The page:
Moderation & Muslims at heart of World Muslim League chief’s India visit

Dr Shujaat Ali Quadri


The India visit of Dr Mohammad Bin Abdulkarim al-Issa, secretary general of influential World Muslim League, assumes several significant moments. While as a leading moderate voice of Islamic world, Dr Issa will communicate the message of moderation and interfaith unity, he will also likely take stock of the situation of Indian Muslims at a time when a debate is raging around Uniform Civil Code.

Founded and funded by Saudi Arabia, the Muslim World League or Rabitat al-Alam al-Islami has been active as an International Islamic NGO. Not alien to controversies, it has emerged as a credible and reputable platform of reforms in spreading of Islamic ideas world over. Dr al-Issa, who served as Justice Minister of Saudi, has established himself as the fountainhead of such reforms.

His rigorous six-day tour will not only focus on interfaith harmony, it will connect Indian political and religious leadership with the leading body of the Islamic world. Dr al-Issa’s visit is also being seen as “peace diplomacy”.

Counter radicalism, promoting religious moderation and building bridges with forces of peace have been key ingredients of India’s foreign policy and in recent years, New Delhi has sought to connect to such voices in the Islamic world. Dr al-Issa’s visit is a pivotal stride in that direction.


Message to and from India

Dr Issa’s first interaction with Indian Muslims will be in company of national security adviser Ajit Doval, who has sought to straighten the curbs of Indian government’s relations with Muslims and Islamic world with genuine passion. The joint session at the India Islamic Cultural Centre, the hub of all major Muslim-related activities in the national capital, may turn out to be a stormy one. One one hand, people will laud a message of moderation that will echo in their deliberations, they might also seek Dr al-Issa’s understanding of continued persecution of Indian Muslims under the present dispensation. Since the World Muslim League, which Dr al-Issa heads, also functions to safeguard Islamic Shariah, people may seek his opinion about under discussion Uniform Civil Code that is feared to abolish some of Shariah-guided civil laws of Muslims. While one may speculate views of Mr Doval since he represents the government, it will be interestingly curious to know what Dr al-Issa will say.


Dr al-Issa’s paradigm-changing views on Islam

Till very recently, the MWL was considered as a “sponsor” of many radical outfits world over, including some in India. Post-Iranian Revolution in 1979, the MWL reportedly infused money into building mosques, madrasas and other institutions in India and Pakistan.

It however changed ever since Prince Mohammed Bin Salman, the Saudi crown prince, stepped into the ruling arena and prepared a blueprint for change – the Vision 2030. Dr al-Issa, an academic and a scholar focused on bringing constitutional colour to state laws, was appointed secretary general of the MWL. He speaks of the need for a current “interpretation” of the Quran and doing away with the hadiths that may sow discord.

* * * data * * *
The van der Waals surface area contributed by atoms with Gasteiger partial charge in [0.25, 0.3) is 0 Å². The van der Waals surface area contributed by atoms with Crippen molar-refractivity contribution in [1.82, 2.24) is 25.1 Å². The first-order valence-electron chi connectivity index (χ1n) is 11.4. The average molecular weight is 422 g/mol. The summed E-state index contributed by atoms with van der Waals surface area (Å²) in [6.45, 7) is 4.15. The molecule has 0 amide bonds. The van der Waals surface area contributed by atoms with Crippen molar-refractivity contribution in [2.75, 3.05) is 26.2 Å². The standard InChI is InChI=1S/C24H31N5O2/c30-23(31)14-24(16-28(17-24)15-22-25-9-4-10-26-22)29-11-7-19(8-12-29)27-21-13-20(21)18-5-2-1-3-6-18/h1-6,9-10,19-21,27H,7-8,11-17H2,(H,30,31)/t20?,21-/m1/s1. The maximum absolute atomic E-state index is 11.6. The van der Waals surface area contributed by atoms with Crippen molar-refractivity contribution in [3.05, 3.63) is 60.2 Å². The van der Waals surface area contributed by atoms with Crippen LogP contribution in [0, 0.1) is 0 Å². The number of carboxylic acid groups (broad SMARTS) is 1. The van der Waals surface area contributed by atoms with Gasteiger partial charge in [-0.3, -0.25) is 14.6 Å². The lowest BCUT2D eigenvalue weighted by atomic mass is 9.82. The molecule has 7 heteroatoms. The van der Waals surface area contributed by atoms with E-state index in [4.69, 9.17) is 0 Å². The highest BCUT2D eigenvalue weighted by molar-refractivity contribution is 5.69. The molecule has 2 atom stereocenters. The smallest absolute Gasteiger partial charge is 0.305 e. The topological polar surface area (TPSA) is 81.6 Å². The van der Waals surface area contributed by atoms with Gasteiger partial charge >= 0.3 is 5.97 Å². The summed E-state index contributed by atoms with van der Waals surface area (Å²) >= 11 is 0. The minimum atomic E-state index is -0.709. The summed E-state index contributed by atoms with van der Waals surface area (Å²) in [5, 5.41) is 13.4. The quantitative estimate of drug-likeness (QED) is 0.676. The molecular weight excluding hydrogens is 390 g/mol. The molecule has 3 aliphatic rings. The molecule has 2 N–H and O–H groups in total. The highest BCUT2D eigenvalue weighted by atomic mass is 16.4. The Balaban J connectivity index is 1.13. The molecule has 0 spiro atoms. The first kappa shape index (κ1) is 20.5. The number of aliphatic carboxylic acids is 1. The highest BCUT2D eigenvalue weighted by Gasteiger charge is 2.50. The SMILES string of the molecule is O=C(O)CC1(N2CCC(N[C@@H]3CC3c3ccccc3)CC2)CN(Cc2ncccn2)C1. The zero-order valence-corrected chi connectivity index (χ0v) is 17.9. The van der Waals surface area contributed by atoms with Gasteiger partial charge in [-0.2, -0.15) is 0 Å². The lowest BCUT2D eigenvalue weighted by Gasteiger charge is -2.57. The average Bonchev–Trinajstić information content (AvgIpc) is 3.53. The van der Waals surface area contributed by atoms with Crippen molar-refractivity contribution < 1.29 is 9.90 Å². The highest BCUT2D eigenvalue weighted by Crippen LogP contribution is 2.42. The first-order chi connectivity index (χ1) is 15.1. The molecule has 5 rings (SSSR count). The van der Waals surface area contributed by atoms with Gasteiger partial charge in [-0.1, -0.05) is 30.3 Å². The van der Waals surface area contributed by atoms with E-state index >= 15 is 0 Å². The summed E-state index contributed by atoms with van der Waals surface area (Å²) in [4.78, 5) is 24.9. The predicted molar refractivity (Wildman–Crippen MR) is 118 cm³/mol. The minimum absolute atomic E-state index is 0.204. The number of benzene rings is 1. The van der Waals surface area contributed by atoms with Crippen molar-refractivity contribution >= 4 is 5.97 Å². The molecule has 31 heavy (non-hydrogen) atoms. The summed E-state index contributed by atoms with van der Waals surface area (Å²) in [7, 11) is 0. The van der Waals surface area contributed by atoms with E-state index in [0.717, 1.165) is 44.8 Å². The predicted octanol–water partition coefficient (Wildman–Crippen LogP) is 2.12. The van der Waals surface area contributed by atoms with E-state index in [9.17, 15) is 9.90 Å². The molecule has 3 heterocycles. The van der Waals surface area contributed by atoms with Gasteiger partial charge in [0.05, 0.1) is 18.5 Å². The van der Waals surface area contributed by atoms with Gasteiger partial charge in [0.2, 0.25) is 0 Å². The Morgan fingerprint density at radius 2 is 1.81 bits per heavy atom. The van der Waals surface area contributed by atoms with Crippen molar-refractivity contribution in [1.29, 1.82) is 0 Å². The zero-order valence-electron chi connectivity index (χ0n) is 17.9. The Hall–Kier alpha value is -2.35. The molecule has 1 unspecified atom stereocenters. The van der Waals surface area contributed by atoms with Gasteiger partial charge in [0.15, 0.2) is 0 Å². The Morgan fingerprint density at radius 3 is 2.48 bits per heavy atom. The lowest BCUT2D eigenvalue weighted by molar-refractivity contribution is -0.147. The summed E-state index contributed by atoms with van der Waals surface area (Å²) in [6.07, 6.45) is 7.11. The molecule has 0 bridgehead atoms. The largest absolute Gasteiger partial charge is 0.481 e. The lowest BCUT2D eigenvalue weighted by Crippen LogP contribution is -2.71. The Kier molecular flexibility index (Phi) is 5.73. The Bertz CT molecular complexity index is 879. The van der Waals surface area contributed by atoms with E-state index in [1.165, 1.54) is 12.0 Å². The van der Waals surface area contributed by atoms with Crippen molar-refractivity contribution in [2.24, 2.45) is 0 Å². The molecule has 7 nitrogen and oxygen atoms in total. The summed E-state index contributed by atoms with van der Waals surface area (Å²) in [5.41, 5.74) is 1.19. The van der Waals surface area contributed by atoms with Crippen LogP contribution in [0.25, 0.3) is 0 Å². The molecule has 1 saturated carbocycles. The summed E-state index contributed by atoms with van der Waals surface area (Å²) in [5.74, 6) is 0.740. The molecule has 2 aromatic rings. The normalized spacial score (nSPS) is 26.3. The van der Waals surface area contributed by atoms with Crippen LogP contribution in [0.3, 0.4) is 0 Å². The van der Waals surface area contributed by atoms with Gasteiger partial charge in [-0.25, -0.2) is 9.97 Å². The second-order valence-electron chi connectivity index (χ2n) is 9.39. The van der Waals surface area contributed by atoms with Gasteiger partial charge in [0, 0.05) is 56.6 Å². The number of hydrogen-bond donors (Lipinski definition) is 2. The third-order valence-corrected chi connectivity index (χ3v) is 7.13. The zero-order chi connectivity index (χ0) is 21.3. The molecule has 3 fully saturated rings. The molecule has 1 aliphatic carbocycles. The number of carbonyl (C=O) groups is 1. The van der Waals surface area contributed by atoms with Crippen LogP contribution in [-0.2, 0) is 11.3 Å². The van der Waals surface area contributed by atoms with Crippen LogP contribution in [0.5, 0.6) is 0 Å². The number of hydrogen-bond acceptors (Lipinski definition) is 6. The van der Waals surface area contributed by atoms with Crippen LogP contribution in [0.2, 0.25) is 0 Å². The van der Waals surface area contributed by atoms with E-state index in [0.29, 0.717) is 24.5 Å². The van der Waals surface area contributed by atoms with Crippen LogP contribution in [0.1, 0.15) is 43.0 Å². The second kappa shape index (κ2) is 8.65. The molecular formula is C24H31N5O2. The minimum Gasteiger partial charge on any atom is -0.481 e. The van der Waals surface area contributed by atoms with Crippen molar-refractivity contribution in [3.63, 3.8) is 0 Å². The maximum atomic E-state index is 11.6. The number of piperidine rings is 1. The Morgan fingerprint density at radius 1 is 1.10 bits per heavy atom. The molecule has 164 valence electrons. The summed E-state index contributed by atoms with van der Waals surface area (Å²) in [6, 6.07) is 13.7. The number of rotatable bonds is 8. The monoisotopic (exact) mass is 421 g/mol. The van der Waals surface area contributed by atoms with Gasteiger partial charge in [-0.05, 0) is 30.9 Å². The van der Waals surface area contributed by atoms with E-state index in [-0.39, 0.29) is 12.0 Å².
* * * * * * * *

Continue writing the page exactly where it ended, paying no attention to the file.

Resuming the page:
Dr al-Issa argued in a lecture at Imam Muhammad bin Saud Islamic University in Riyadh in 2012 that Salafism was only an approach and that it should not be viewed as Islam. He further emphasised that the Salafi approach was moderate and meant following and obeying the ancestors’ belief and values in regard to the understanding of Islam.

He advocates for Muslim immigrants to Western countries to integrate socially, in contrast to Wahhabi ideology that has been the official creed of the Saudi monarchy.

Issa is opposed to Political Islam, saying that it does not reflect the true values of Islam and prevents assimilation of Muslims living in non-Muslim countries.

In July 2022, the Custodian of the Two Holy Mosques King Salman bin Abdulaziz Al Saud appointed Dr Al-Issa the Khateeb of Hajj 1443 Hijri to deliver the hajj sermon from the pulpit of Masjid Nimra. He called on Muslims to avoid all that leads to “dissent, animosity, or division” and stressed that “our interactions are dominated by harmony and compassion”. His address further asked Muslims “not to give any mind to those who are insolent, have ulterior motives, or seek to obstruct him” in a bid to promote tolerance and understanding. Dr Al-Issa underscored that Islam had an encompassing spirit whose goodness extended to all of humanity.


In league with MBS’ Vision 2030

One institution that has said labbayka (I will stick to obeying you again and again) to MBS’ Vision 2030 is the World Muslim League under Dr al-Issa’s leadership. Dr al-Issa has been interpreting the doctrines and structures of the yet-conservative Islam to suit requirements of modern age.

Wahhabi interpretations of Islamic texts and teachings — pursued and enforced by bodies like the religious police, the Ministry of Education, and a judiciary trained in sharia (Islamic law) that retains general jurisdiction — have given the Saudi state a religious character with no real parallel in the region. But as part of the MBS plan, the country’s governing structures are being centralised, remolded, and reined in. Its religious doctrine is no longer “committed blindly” to the teachings of Muhammad ibn Abd al-Wahhab, or to any “certain school or scholar.”

Dr al-Issa as head of the MWL has landed in India exactly with this message.


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